Preparing Your Department for a Surface Ice Rescue

By: Robert Shields

With the winter season now upon us, ask yourself “are we ready for an ice rescue in our response area?”. If you cannot answer with a resounding YES, then here are some considerations to help prepare your department.

Training 

First and foremost, get trained. Search for training agencies and companies that offer surface ice rescue courses. Ensure that these agencies/companies provide training that meets or exceeds NFPA 1670 and 1006. Getting certified by a reputable training agency/company is a much safer option than just trying to figure it on your own.

Standard Operating Guidelines 

Once your department has the training, the next step should be to develop standard operating guidelines. An online search for Ice Rescue SOG’s can provide ideas on how to create your own. Using the information provided in the training program can also aid in creating the guideline. SOG’s will help ensure that everyone is on the same page when it comes to managing a surface ice rescue incident.

Equipment

After developing an SOG, check to see if the proper equipment is available. Ice Rescue Suits should be mandatory for all technician level rescuers who will be assigned as the primary or backup rescuers. Using a scuba or swiftwater Drysuit is an option, but these have no inherent buoyancy, so a PFD is needed along with a harness to attach the tether line. Along with exposure protection, responders working on the ice need to be equipped with ice picks for self-rescue and/or stabilization on the ice shelf during a rescue. Along with the suits, water rescue style helmets should also be provided. Other equipment for rescuers could include a knife and whistle along with ice cleats and fins. For shore-based responders, a PFD and water rescue style helmet needs to be worn if working within ten feet of the ice or water’s edge. Turnout gear should not be worn. Even though it provides thermal protection, it will absorb water if the wearer falls in, resulting in a submersion incident.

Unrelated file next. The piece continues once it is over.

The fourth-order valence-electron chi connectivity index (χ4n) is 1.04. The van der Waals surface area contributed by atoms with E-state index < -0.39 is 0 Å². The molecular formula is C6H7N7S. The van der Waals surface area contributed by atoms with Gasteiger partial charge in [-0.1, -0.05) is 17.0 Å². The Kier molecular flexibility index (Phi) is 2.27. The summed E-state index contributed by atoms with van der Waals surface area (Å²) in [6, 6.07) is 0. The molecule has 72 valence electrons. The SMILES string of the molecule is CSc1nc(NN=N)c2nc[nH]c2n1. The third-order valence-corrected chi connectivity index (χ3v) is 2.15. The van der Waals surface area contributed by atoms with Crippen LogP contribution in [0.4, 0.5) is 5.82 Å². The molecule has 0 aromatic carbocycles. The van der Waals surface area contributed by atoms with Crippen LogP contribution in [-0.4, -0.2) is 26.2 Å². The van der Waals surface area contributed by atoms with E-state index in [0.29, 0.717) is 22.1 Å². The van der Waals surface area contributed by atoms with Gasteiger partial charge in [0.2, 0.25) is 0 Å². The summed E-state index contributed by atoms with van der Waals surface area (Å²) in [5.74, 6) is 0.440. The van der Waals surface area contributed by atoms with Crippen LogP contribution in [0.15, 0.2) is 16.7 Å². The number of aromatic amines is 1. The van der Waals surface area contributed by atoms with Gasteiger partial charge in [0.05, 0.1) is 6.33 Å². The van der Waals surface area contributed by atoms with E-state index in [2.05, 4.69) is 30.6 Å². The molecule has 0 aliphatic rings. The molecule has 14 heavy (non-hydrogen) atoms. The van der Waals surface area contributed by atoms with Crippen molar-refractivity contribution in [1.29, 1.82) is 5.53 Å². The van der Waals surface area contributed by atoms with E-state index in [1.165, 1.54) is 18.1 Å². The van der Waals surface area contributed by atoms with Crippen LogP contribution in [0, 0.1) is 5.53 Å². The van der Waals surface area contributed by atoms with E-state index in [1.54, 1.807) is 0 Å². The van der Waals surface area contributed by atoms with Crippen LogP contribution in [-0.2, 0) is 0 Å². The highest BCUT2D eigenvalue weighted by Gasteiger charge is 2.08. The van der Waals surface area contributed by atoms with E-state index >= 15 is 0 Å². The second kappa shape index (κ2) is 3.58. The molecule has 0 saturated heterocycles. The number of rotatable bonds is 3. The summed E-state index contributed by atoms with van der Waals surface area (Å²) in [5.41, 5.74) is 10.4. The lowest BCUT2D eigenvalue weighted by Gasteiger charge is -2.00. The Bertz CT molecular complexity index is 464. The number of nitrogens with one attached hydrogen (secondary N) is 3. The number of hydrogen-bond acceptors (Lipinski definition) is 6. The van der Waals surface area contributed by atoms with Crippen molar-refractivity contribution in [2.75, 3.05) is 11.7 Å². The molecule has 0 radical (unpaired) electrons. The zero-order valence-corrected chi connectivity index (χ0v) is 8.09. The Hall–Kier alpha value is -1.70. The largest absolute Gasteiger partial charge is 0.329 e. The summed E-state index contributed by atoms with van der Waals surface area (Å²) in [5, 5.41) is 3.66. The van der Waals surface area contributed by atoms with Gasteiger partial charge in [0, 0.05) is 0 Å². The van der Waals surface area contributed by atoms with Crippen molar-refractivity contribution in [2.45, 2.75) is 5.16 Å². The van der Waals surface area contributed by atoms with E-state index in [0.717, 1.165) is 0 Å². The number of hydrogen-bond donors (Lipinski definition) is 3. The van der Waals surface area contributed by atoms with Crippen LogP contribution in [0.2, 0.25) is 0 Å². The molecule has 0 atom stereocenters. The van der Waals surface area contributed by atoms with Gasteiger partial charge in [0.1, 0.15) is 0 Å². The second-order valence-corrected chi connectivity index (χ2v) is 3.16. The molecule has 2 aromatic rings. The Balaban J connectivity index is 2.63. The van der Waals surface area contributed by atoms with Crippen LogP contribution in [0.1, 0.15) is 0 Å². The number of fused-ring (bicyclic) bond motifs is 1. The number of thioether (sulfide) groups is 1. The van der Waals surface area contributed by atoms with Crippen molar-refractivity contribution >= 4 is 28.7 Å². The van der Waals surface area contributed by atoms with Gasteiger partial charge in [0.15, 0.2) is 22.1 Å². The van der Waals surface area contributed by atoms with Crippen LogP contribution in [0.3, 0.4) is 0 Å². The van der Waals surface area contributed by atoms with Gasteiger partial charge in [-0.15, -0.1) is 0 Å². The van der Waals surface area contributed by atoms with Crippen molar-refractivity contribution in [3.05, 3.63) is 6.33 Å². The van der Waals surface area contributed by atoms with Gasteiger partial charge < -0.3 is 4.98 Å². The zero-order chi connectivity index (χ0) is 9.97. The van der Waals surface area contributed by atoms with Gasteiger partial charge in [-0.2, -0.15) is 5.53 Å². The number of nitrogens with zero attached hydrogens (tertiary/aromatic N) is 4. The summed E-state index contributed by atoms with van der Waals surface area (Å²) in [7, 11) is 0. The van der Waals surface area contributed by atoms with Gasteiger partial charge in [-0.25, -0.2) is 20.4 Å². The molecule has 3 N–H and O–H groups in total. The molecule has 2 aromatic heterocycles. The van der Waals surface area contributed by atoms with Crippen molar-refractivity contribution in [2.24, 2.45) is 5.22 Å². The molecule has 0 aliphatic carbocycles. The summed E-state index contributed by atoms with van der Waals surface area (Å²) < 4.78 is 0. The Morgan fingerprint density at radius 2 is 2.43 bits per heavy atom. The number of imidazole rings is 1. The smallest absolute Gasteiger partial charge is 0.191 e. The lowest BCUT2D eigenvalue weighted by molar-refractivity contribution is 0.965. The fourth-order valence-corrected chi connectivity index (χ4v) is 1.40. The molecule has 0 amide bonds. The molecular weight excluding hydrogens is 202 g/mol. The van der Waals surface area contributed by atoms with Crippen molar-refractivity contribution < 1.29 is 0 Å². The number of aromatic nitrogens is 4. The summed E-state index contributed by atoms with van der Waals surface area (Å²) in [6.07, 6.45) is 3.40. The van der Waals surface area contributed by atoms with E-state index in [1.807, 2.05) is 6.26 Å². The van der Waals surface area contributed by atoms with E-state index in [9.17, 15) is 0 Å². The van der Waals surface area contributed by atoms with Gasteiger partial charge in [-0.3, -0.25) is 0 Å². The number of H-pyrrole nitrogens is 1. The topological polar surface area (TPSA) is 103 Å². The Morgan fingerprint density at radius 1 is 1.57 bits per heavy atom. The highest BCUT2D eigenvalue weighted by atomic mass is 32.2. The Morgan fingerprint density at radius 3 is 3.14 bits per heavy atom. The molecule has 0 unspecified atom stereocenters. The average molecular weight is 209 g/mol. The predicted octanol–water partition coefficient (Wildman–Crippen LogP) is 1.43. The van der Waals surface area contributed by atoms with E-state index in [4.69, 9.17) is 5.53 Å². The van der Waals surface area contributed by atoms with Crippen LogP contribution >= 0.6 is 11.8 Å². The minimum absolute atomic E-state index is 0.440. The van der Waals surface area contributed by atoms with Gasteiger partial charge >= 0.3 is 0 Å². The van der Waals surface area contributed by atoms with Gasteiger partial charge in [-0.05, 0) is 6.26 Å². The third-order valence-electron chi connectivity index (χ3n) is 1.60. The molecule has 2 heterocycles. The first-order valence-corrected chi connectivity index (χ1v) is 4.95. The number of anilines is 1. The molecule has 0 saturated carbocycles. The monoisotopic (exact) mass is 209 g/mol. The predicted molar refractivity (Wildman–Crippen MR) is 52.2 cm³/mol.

An equipment consideration for rescuers is using a mask and snorkel. In the event the victim has submerged, the rescuer can search from the surface in the point last seen area. As long as the bottom has not been stirred up, rescuers should have descent visibility due to the cold-water limiting algae growth thereby decreasing turbidity in the water. If the victim can be located this way, a pike pole or other long object can be used to rescue the victim

The next piece of equipment is a rope or tether line. It should be a water rescue style rope constructed of polypropylene for its floating characteristics and a minimum of 7/16” diameter. For all rescues, the tether line needs to be attached to the front of the primary rescuer. This line not only acts as the safety line for the primary rescuer but can be used as attachment point for equipment to aid in the rescue.

If a department has a piece of specialized equipment such as a board or sled, they need to receive training from a qualified trainer or manufacturer representative and be proficient in its use. Ice rescuers should also be familiar using equipment which is available in all departments such as webbing slings, back boards, ladders, and life rings.

Training, developing guidelines, and acquiring the proper equipment will not only assist departments in the successful rescue a victim through the ice, but make the rescue effort as safe as possible. 

Related Blog Articles

ERDI Cover Photo
0 replies

Leave a Reply

Want to join the discussion?
Feel free to contribute!

Leave a Reply

Your email address will not be published. Required fields are marked *

You may use these HTML tags and attributes: <a href="" title=""> <abbr title=""> <acronym title=""> <b> <blockquote cite=""> <cite> <code> <del datetime=""> <em> <i> <q cite=""> <s> <strike> <strong>

*